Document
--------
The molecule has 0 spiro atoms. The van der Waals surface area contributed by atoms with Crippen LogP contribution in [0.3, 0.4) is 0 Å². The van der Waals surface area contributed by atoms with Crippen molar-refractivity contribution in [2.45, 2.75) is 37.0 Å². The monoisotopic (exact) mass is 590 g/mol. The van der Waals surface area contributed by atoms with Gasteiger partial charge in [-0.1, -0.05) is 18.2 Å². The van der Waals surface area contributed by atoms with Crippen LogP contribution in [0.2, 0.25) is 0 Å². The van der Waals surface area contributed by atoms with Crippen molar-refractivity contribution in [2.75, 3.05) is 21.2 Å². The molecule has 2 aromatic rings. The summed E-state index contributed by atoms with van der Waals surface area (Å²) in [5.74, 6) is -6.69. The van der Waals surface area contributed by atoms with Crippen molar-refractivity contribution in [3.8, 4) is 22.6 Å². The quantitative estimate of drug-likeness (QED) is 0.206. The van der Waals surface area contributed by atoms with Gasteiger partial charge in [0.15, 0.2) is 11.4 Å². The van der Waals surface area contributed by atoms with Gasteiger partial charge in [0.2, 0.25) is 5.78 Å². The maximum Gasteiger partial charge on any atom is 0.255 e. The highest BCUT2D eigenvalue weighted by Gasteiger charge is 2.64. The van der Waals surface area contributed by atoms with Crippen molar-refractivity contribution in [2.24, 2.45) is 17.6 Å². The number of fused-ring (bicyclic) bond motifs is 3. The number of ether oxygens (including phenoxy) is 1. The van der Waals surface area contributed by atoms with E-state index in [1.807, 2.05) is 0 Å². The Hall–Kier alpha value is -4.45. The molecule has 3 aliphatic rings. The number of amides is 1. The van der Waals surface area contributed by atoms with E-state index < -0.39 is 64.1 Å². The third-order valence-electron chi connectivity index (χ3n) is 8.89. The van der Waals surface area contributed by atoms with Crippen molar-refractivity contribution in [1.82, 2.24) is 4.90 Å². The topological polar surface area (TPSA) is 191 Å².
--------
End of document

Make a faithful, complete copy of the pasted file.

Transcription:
The molecule has 0 spiro atoms. The van der Waals surface area contributed by atoms with Crippen LogP contribution in [0.3, 0.4) is 0 Å². The van der Waals surface area contributed by atoms with Crippen molar-refractivity contribution in [2.45, 2.75) is 37.0 Å². The monoisotopic (exact) mass is 590 g/mol. The van der Waals surface area contributed by atoms with Gasteiger partial charge in [-0.1, -0.05) is 18.2 Å². The van der Waals surface area contributed by atoms with Crippen LogP contribution in [0.2, 0.25) is 0 Å². The van der Waals surface area contributed by atoms with Crippen molar-refractivity contribution in [2.75, 3.05) is 21.2 Å². The molecule has 2 aromatic rings. The summed E-state index contributed by atoms with van der Waals surface area (Å²) in [5.74, 6) is -6.69. The van der Waals surface area contributed by atoms with Crippen molar-refractivity contribution in [3.8, 4) is 22.6 Å². The quantitative estimate of drug-likeness (QED) is 0.206. The van der Waals surface area contributed by atoms with Gasteiger partial charge in [0.15, 0.2) is 11.4 Å². The van der Waals surface area contributed by atoms with Gasteiger partial charge in [0.2, 0.25) is 5.78 Å². The maximum Gasteiger partial charge on any atom is 0.255 e. The highest BCUT2D eigenvalue weighted by Gasteiger charge is 2.64. The van der Waals surface area contributed by atoms with Crippen molar-refractivity contribution in [2.24, 2.45) is 17.6 Å². The number of fused-ring (bicyclic) bond motifs is 3. The number of ether oxygens (including phenoxy) is 1. The van der Waals surface area contributed by atoms with E-state index in [1.807, 2.05) is 0 Å². The Hall–Kier alpha value is -4.45. The molecule has 3 aliphatic rings. The number of amides is 1. The van der Waals surface area contributed by atoms with E-state index < -0.39 is 64.1 Å². The third-order valence-electron chi connectivity index (χ3n) is 8.89. The van der Waals surface area contributed by atoms with Crippen molar-refractivity contribution in [1.82, 2.24) is 4.90 Å². The topological polar surface area (TPSA) is 191 Å².